USi CEO steps down

Christopher R. McCleary, the start-up wizard who has run two of Maryland's fastest-growing digital economy companies, stepped down yesterday as chief executive officer of his latest venture, USinternetworking Inc. He said he will direct the company's expansion effort amid intense competition.

The Annapolis-based company, which leases and manages business software over the Internet, said the 47-year-old executive remains chairman of the board. McCleary will also head up a new committee charged with seeking "strategic opportunities" for USi, the company said.


Andrew Stern, USi's chief operating officer, was named the new CEO.

Stern joined the company as chief financial officer in 1998 from USF&G; Corp., the Baltimore-based insurance company that is now part of St. Paul Cos. Inc. The 43-year-old executive was credited yesterday with helping launch the company's successful initial public offering in April 1999, which raised $145 million.


"I'm as excited as can be to head up this remarkable company," Stern told analysts and investors yesterday in a conference call. "We have the potential to be a billion-dollar company."

He said as CEO his top priority would be ensuring quality service as the company grows. "Client service is the key," he said.

Stern said he would also focus on improving operating margins for the company, and enhancing the company's reputation as an attractive place for "technology leaders" to work. USi employs 1,400 nationwide, 800 at its Annapolis headquarters.

McCleary said that he and the company's board decided that with more global corporations turning to companies such as USi - called application service providers, or ASPs - for their business software needs, he should focus on long-term strategies and opportunities.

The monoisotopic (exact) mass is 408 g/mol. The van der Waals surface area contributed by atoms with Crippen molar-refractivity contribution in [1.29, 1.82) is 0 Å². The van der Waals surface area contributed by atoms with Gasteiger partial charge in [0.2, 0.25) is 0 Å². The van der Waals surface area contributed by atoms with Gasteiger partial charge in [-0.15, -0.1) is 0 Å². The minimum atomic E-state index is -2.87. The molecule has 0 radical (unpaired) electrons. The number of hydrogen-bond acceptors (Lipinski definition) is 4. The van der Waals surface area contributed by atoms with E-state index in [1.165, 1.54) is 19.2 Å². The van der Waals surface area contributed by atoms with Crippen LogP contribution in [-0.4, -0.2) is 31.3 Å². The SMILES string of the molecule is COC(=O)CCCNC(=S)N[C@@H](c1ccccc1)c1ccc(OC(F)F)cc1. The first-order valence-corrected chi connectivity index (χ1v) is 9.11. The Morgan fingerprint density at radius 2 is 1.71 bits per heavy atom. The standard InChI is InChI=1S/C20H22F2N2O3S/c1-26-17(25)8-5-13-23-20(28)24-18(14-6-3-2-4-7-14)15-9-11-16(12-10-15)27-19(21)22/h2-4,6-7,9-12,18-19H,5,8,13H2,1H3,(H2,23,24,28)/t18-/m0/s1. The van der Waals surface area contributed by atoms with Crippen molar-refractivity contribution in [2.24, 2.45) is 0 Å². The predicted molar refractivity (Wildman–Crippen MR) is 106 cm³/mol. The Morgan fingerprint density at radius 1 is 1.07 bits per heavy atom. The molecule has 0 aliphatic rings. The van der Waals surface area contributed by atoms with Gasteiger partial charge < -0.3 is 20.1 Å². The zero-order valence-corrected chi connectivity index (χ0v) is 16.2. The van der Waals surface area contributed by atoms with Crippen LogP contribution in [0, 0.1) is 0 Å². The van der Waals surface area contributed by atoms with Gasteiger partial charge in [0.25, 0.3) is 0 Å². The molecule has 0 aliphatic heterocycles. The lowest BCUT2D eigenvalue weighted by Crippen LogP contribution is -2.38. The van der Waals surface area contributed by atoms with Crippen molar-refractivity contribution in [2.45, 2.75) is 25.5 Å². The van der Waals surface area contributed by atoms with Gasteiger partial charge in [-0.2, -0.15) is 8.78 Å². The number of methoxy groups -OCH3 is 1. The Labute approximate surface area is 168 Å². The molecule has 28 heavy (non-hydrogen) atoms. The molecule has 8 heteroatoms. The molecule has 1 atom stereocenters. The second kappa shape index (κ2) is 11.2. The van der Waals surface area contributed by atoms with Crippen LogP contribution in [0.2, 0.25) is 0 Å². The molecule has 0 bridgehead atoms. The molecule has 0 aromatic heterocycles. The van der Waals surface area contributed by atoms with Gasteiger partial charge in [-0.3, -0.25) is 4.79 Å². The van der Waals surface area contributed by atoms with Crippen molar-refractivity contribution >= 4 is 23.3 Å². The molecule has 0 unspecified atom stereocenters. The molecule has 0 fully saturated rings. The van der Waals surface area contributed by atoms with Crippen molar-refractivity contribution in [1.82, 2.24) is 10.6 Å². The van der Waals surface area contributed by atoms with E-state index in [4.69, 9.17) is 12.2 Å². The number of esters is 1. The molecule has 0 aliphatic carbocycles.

One area of interest, said McCleary, are partnerships or other opportunities for USi to expand internationally.

The emerging ASP industry is growing hotly competitive, with new vendors offering to provide and manage a wide range of business software for monthly fees. An estimated 400 ASPs were started in the past four years.

The service relieves corporations of the headaches of managing and updating software critical to their business operations, such as the popular PeopleSoft human resources program or SAP's manufacturing-planning software.

Analysts predict that the industry could emerge as a multibillion dollar revenue generator this decade.


USi plans to release its second-quarter earnings today after the stock market closes. For its first quarter, USi reported a $39.6 million net loss on revenue of $17.8 million.

McCleary co-founded USi in 1998. It was at the time one of the first companies to provide and manage business software services over the Internet via a data network facility in Annapolis.

McCleary started USi after leaving Digex Inc. in 1997.

He resigned from the Beltsville business Internet service provider, which he ran during a fast-growth period, when it was bought for $150 million by Intermedia Communications Inc. of Tampa, Fla.

Shares in USi closed yesterday at $18.88, down 44 cents.